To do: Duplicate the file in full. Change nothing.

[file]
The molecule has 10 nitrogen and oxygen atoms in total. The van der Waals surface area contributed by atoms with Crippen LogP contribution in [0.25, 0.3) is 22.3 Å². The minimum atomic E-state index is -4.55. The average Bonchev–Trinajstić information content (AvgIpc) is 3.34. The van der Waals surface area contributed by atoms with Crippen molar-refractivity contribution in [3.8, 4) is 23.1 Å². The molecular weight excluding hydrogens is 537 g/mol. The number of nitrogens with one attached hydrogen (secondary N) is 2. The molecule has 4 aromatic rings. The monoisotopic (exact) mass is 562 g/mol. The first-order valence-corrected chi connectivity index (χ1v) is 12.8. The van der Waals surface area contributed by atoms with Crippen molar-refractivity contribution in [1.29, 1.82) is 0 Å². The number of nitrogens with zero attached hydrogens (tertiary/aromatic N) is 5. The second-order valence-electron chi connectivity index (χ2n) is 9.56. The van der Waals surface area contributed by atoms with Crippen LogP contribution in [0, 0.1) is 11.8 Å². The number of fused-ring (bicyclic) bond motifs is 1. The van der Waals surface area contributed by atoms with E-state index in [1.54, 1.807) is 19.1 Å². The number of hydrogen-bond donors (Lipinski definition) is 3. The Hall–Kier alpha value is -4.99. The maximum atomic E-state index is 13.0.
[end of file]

The molecule has 10 nitrogen and oxygen atoms in total. The van der Waals surface area contributed by atoms with Crippen LogP contribution in [0.25, 0.3) is 22.3 Å². The minimum atomic E-state index is -4.55. The average Bonchev–Trinajstić information content (AvgIpc) is 3.34. The van der Waals surface area contributed by atoms with Crippen molar-refractivity contribution in [3.8, 4) is 23.1 Å². The molecular weight excluding hydrogens is 537 g/mol. The number of nitrogens with one attached hydrogen (secondary N) is 2. The molecule has 4 aromatic rings. The monoisotopic (exact) mass is 562 g/mol. The first-order valence-corrected chi connectivity index (χ1v) is 12.8. The van der Waals surface area contributed by atoms with Crippen molar-refractivity contribution in [1.29, 1.82) is 0 Å². The number of nitrogens with zero attached hydrogens (tertiary/aromatic N) is 5. The second-order valence-electron chi connectivity index (χ2n) is 9.56. The van der Waals surface area contributed by atoms with Crippen LogP contribution in [0, 0.1) is 11.8 Å². The number of fused-ring (bicyclic) bond motifs is 1. The van der Waals surface area contributed by atoms with E-state index in [1.54, 1.807) is 19.1 Å². The number of hydrogen-bond donors (Lipinski definition) is 3. The Hall–Kier alpha value is -4.99. The maximum atomic E-state index is 13.0.